Ottoman Uniforms
Ottoman Uniforms


Ottoman Infantry in Libya (1911)

There were 8,000 regular Ottoman Imperial Army troops in Libya. Independent 42nd Infantry Division [1]:

  • 124th Intantry Regiment.
  • 125th Intantry Regiment.
  • 126th Intantry Regiment.
  • 127th Intantry Regiment.
  • 42nd Rifle Battalion.
  • 38th Cavalry Regiment.
  • Field Artillery Battalion.

Right - The Ottoman Infantry Uniforms:

  • This soldier is wearing the Post-1908 Imperial Army soldier’s brown lamb wool khaki kalpak (introduced in 1908).
  • With this he is wearing a white cotton canvas short jacket with a distinctive pair of pockets (the top one buttoned) placed close together on either side of the six tunic buttons, very low down (staring at the third button down).
  • 1909 Turkish Army Ankle boots and puttees complete his uniform.


[1] Edward J. Erickson. Defeat in Detail: The Ottoman Army in the Balkans, 1912-1913. Greenwood Publishing Group, 2003: 73.

Ottoman Army Officers in Libya

As the Ottomans did not have a full army in Trablusgarp (Libya).

  • Many of the Ottoman officers had to travel there by their own means, often secretly, through Egypt, since the British would not allow Turkish troops to be transported en masse through Egypt.
  • The Ottoman navy was too weak to transport troops by sea.

Right - This Ottoman officer is wearing a standard white cotton canvas short jacket with chest level buttoned pockets.

  • The low standing collar is identical to the soldier’s version of this jacket.
  • Significantly (as these were only introduced for Army use in 1913 by Enver Pasha) he is wearing an early type of Kabalak/Enver, with very long wraps long-ears of a face warmer head wrap that can be loosen to wrap around the face.
  • These have a broad coloured ‘face’ (on the upper side) and are wrapped in a spiral to the top of the hat.

Right - This Ottoman officer is also wearing the standard white cotton canvas short jacket with chest level buttoned pockets.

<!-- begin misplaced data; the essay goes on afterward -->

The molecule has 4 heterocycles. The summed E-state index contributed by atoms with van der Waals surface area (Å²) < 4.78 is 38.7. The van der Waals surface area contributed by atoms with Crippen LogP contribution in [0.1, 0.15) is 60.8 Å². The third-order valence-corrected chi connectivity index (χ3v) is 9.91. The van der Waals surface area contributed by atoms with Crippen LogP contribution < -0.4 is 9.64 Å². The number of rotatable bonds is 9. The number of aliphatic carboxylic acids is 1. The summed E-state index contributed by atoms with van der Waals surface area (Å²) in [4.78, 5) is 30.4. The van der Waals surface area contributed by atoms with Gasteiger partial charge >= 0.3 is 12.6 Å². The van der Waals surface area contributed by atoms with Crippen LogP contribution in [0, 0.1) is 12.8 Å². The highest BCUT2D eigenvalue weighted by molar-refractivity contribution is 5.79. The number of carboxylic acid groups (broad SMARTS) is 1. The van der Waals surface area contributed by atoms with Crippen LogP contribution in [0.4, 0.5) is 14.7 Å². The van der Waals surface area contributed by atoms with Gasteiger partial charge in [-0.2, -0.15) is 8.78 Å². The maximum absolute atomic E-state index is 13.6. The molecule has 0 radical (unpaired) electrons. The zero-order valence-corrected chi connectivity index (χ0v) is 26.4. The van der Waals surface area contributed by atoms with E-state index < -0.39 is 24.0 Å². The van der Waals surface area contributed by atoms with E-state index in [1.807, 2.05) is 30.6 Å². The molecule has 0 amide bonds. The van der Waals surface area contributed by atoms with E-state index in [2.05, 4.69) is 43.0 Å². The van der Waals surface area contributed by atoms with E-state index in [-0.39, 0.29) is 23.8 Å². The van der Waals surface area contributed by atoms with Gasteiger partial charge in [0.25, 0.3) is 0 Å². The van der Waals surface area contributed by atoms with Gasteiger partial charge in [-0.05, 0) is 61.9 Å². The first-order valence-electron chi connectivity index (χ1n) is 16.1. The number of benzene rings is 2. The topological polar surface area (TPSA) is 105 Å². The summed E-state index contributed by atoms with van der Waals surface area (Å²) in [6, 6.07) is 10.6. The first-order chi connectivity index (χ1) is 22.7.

• The low standing collar, can be seen under the collar of his cold weather wool short coat (he is wearing over this).
  • He is also wearing a Post-1908 Imperial Army soldier’s brown lamb wool khaki kalpak.

Bedouin Irregular Troops

Right - 20,000 local Arabs and Bedouins, were organized for the defence against the Italian invasion.

1911 Ottoman Flag from Libya

Above - An Ottoman Flag captured by the Italian Army in the Libyan War. It is known from contemporary Italian colour postcards, and war-events illustrations that this flag was green with gold star and crescent, wth Ottoman script and fringe.

WW1 Ottoman Return to Libya

Right - Prince Osman Fuad Efendi in Ottoman Uniform as Commander-in-Chief of Ottoman forces in Libya (wearing his military decorations including the 1915 war medal).

In 1917, the Ottoman General Staff established the “Africa Groups Command” (Afrika Grupları Komutanlıgı), of which the primary objective was the coastal regions of Libya.

  • Prince Osman returned to Libya, travelling in German submarine UC-78 by way of Pola.
  • Under his command a force of between 300 and 500 Ottoman officers and soldiers, as well as between 15,000 and 30,000 Libyan volunteers.
  • In April 1917 the Ottoman force in Benghazi had surrendered.
  • Finally surrendered, following the Armistice of Mondros, signed between the Ottoman Empire and the Allies in 1918.

Prince Osman's uniform:

  • A regulation post-1916 Imperial Army jacket, with a fly covering the buttons, however made in white cloth.
  • The 1909 Imperial Army Generals’ Breeches, are also made in white cloth.
  • A traditional white keffiyeh, with gold agal.
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